The most important marketing concepts of the new year
Knowing the ins and outs of these five concepts can help CPA firms accelerate growth and profitability.
January 13, 2014
In the ever-changing landscape of accounting marketing, it can be easy to miss developments and hard to figure out what’s really important. With 2014 just underway, we offer our take on the most important marketing concepts for growing your accounting business in the New Year.
What it is: Content marketing is the strategy of building your firm’s brand through the creation and dissemination of free, valuable content including blog posts, webinars, white papers, videos, and books. In contrast to thought leadership, where firms use content to show innovation, content marketing is intended to be practical and useful. Content marketing helps clients build their businesses and demonstrates the value of your services. Unfortunately, relying on syndicated content isn’t enough; the information must be original and authentic.
Why it’s important: The content marketing concept has changed the old paradigm of professional services marketing and sales. Instead of spending valuable resources chasing down leads, content marketing helps qualified prospects find you. FreedMaxick, an accounting firm in western New York, offers a great example of how it works.
FreedMaxick uses its blog to share useful information on topics ranging from asset-based lending to the Affordable Care Act. The firm linked many of its blog posts to a call-to-action—a free white paper that is available in exchange for an email address. When consumers download the white paper and register their email, they’ve sent a strong signal that they value FreedMaxick’s services. FreedMaxick can follow up with periodic emails offering more free, valuable content—perhaps an ebook or another white paper. Now the firm has begun a relationship that, if nurtured, can lead to an eventual sale.
What it is: When it comes to closing sales, research shows that winning accounting firms are doing some things very differently from firms that lose the engagement. The No. 1 winning behavior is educating the client and offering new perspectives and insights.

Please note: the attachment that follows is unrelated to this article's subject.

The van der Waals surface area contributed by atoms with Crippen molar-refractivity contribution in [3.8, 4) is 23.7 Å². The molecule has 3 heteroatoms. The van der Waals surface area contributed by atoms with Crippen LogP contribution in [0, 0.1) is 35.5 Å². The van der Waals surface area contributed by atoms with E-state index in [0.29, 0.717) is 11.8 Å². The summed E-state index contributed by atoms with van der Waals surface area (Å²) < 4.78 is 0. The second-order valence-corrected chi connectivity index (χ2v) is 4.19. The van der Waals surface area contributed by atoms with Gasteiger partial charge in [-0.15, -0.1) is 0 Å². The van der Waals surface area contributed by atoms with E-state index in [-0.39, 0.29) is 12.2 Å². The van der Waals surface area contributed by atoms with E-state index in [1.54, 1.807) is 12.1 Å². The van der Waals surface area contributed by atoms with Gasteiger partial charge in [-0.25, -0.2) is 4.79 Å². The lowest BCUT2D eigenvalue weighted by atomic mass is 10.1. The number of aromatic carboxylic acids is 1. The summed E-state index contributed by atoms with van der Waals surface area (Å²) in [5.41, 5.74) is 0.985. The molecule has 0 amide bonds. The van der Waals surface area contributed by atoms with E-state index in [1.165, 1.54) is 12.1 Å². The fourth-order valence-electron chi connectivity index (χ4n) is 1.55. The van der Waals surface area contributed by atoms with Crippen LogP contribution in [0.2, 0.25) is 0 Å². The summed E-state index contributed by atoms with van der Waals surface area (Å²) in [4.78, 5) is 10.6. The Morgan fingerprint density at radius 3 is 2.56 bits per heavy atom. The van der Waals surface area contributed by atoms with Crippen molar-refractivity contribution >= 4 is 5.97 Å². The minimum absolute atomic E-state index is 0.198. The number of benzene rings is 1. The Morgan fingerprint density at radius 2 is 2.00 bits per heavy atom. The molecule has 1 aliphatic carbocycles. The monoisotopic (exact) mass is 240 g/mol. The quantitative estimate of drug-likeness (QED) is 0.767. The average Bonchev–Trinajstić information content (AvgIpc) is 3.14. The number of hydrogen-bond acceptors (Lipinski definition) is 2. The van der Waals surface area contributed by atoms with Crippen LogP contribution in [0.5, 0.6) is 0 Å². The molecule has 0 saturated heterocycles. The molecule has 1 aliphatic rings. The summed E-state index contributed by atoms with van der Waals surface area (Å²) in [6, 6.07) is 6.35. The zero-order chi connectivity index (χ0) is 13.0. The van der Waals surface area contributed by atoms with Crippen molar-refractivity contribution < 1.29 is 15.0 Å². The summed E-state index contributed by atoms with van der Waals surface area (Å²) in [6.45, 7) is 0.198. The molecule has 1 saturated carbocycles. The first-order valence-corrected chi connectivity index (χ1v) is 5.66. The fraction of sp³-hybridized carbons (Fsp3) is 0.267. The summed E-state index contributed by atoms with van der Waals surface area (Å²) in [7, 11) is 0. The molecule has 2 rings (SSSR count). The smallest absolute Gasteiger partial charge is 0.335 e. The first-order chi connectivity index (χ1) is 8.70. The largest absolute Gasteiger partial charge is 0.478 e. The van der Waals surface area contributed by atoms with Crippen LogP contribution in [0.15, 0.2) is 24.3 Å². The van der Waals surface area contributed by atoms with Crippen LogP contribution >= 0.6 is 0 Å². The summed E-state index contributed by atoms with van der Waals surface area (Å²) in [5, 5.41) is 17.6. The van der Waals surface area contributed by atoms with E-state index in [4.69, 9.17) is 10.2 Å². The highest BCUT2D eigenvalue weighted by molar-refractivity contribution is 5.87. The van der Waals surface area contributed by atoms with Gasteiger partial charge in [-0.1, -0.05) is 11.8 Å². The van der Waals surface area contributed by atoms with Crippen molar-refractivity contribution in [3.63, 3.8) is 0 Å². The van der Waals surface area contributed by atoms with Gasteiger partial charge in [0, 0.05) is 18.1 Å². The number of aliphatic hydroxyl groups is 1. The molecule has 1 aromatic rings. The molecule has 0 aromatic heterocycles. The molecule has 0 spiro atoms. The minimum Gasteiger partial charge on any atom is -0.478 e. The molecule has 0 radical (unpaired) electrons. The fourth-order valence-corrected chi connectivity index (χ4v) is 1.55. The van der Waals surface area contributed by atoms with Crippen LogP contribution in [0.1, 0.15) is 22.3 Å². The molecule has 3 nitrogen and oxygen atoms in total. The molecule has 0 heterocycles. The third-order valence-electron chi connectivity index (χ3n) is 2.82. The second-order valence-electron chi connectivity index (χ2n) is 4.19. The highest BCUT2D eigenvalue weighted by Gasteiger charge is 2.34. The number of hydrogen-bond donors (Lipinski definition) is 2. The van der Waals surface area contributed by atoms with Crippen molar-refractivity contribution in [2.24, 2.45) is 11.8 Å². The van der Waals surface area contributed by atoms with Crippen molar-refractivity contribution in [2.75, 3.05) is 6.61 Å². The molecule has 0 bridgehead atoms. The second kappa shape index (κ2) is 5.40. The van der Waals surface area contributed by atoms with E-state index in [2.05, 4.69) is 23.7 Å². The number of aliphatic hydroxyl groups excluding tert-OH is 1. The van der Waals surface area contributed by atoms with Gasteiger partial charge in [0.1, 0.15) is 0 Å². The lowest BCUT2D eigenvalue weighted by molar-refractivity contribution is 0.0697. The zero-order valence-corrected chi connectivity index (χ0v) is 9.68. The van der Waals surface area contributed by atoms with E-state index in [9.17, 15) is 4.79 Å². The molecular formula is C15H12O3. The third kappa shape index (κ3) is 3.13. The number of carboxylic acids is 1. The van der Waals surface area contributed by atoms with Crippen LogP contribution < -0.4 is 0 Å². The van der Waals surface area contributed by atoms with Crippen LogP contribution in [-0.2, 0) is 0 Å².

Why it’s important: Educating your prospective client is a great strategy for a variety of reasons. By providing new and useful information and perspectives, you prove your credibility and usefulness, boosting your reputation. And giving prospective clients a sample of what it’s like to work with you turns out to be the single best technique for closing new business.
What it is: You probably already know about search engine optimization (SEO), a set of best practices for being found online by potential clients using search engines. But you might not have heard that these rules have changed. If you have noticed a variation in the normal traffic to your website, Google’s recent update to its search algorithm could be the culprit. Hummingbird, the update launched by Google in October 2013, changes how people find your website by placing more value on truly strong, useful material rather than spammy, keyword-obvious content that was a common SEO practice not long ago.
Why it’s important: If you want your accounting firm to be found online, it is more critical than ever to produce rich, quality, and relevant content, rather than spammy or keyword-focused content. The good news is that these changes go hand-in-hand with online marketing best practices, as producing quality educational material should be the cornerstone of any content marketing strategy.
What it is: Word-of-mouth is a powerful way for accountants to attract business. In fact, a recent Hinge study on buyers and sellers of accounting services found that 87% of consumers search for new accounting providers by asking friends or colleagues for recommendations. But consciously building a system to generate referrals is a much newer marketing concept.
Why it’s important: Of the clients who have never made a referral, 43% said they simply had never been asked. Building a referral system into your marketing plan means putting your best clients in a position where they will be asked about your firm. This could include featuring case studies on your website (after asking permission, of course), inviting clients to participate in webinars or conferences, contributing to clients’ blogs, and more. This also works well for other referral sources. And by making these clients feel important, you are likely to reap additional business from them.
What it is: Rebranding isn’t as simple as a website facelift or a logo redesign. In fact, if your rebranding is not rooted in research—on both your market position and your target audience—you’re missing out on a golden opportunity for profit and growth.
Why it’s important: There’s often a major gap between how professional services firms perceive themselves and how they are perceived by the marketplace. In other words, you think you know what your clients want—but you actually don’t know at all. For that reason, any rebranding strategy must start with a thorough understanding of how your firm is perceived in the marketplace. Firms that use research to close that perception gap benefit from higher growth and profitability, as demonstrated in the chart below.
Have you set your 2014 marketing goals?
Trends come and go, but research has shown that the five marketing concepts on this list are here to stay. Firms that incorporate these ideas into their 2014 marketing plans should enjoy accelerated growth and profitability. Maybe it’s time to make a marketing change as part of your New Year’s resolutions.
Lee Frederiksen, Ph.D., is the managing partner at Hinge, a marketing and branding firm that specializes in the professional services industry.